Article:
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Another view of the River of Grape Hyacinths.

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These ‘Lemon Drop’ Narcissus look pretty good among the straw-colored stems of last year’s grasses.

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These are ‘Ballade’ Tulips in the southeast corner of the garden. It sounds like longevity will be at least as big a factor as color when varieties are chosen for new bulb plantings. Those dark stems are some sort of Baptisia, I think.

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Our tour was over all too soon, but we got to hang out and talk plants for awhile while enjoying coffee and snacks. I was able to buy an autographed copy of Jacqueline’s new book, Colour Your Garden, which I look forward to reading.

Jacqueline van der Kloet will return in October to oversee the new bulb plantings – a massive effort with tens of thousands of bulbs. They’ll be looking for volunteers, and what could be more exciting!?

31 Comments on “A Lurie Garden Bulb Walk

  1. I always enjoy a look around the Lurie Garden, especially looking at the city skyline in the background. We are just starting our spring planting, so I’m inspired by lots of the bulbs. Glad you enjoyed your day.

  2. No wonder you didn’t want to take notes. After a long, cold winter, soaking up this beauty is just the thing. The sign about insects makes me wonder when I should cut back the stems in my garden.

    • Here in the UK, I cut back the stems when the plant has formed new leaf growth above ground. Seems to work for me! I have many insects (spiders, beetles etc), lots of different bees, moths, butterflies – and my garden is next to a main road – but they obviously like the stuff that’s growing.

      • Thanks to Jason, that is what I now do. I want to do all that I can to encourage biodiversity.

  3. Oh, I LOVE Jacqueline! Met her last year when in Chicago – quite by accident as we were waiting for the GWA bus (which was taking a very long time, so we walked instead) & struck up a conversation before I even knew who she was. I (of course) have her book and used her planting method when I scattered the crocus bulbs last year & plan on doing the same when I purchase bulbs this fall. Lucky you – I would volunteer to the planting in an instant!

  4. I’m always interested in your posts about the Lurie Garden. I didn’t realize they had so many early spring bulbs. I like the idea of the muscari river interplanted with the Salvia as a preview of it. I had muscari in one of my beds but spent some time this spring pulling them and all the tiny seedlings they make out. They really should come with a warning about how much they self-sow.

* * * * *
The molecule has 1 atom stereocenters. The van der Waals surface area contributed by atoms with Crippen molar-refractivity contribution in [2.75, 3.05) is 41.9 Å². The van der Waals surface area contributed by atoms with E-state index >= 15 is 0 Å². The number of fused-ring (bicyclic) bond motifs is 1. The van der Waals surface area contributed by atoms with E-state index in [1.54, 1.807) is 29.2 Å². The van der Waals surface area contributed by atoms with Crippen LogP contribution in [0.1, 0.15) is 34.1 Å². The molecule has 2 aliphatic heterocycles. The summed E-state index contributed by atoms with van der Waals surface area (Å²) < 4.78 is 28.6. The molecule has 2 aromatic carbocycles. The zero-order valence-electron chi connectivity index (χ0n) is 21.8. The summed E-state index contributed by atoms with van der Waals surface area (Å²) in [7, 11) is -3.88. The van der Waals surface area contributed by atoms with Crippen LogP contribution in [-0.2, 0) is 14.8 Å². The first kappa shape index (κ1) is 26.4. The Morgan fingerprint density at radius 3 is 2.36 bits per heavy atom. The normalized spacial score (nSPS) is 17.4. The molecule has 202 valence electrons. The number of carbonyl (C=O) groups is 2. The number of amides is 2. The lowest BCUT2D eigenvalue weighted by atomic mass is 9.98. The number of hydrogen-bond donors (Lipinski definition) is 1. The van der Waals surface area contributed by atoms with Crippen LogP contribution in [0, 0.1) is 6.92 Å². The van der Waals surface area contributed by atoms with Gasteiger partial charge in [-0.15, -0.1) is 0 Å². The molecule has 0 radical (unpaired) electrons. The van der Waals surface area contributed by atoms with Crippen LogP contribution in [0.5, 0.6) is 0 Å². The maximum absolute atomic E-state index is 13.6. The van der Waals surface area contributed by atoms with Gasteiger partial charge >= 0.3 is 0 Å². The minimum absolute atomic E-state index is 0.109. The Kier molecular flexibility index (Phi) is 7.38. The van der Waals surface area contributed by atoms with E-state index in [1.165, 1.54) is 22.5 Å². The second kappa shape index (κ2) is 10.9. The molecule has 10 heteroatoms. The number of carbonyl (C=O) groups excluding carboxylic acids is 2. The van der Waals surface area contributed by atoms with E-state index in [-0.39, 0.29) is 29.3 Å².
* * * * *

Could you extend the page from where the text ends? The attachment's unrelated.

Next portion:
5. Wonderful post! Re crocus: Tommy crocus are immune to pests – they seed all over the place here and are even earlier than the large hybrid crocus.

  6. A feast for the eyes. I am making notes about what to plant where this fall.

  7. It’s very amazing tour in Lurie garden Jason. I like the River of muscari and white tulips as well. You were lucky to buy a book by Jacqueline.

  8. Such a wonderful place, I do enjoy catching up on what’s going on there. How fantastic that insects are being catered for! That’s refreshing, hope the word spreads.xxx

  9. I smiled at your decision to leave the notebook tucked away this time. Although I usually carry my camera, there are times when I leave it at home, and just go out to enjoy nature in a different way. Annie Dillard has written about the differences in walking with and without a camera, and I suspect there are analogues to walking with and without a notebook.

    I smiled at your dandelion photo. I like it, very much. The singular, out of place flower always makes me smile. I found a skeleton plant (Lygodesmia texana) in the midst of a field of red Gaillardia this weekend, and it was so appealing.

    • I have never been very good at taking notes. I have a young(er) colleague who is very industrious and she always keeps detailed notes. If it looks like I am taking notes at a meeting, it usually means I am doodling.

  10. Which types of bulbs naturalized from the original planting in 2006? do tulips need to be planted annually, or do they naturalize there?

  11. A lovely visit to the gardens again. The river of Muscari is a wonderful idea! Very enjoyable – thanks for sharing!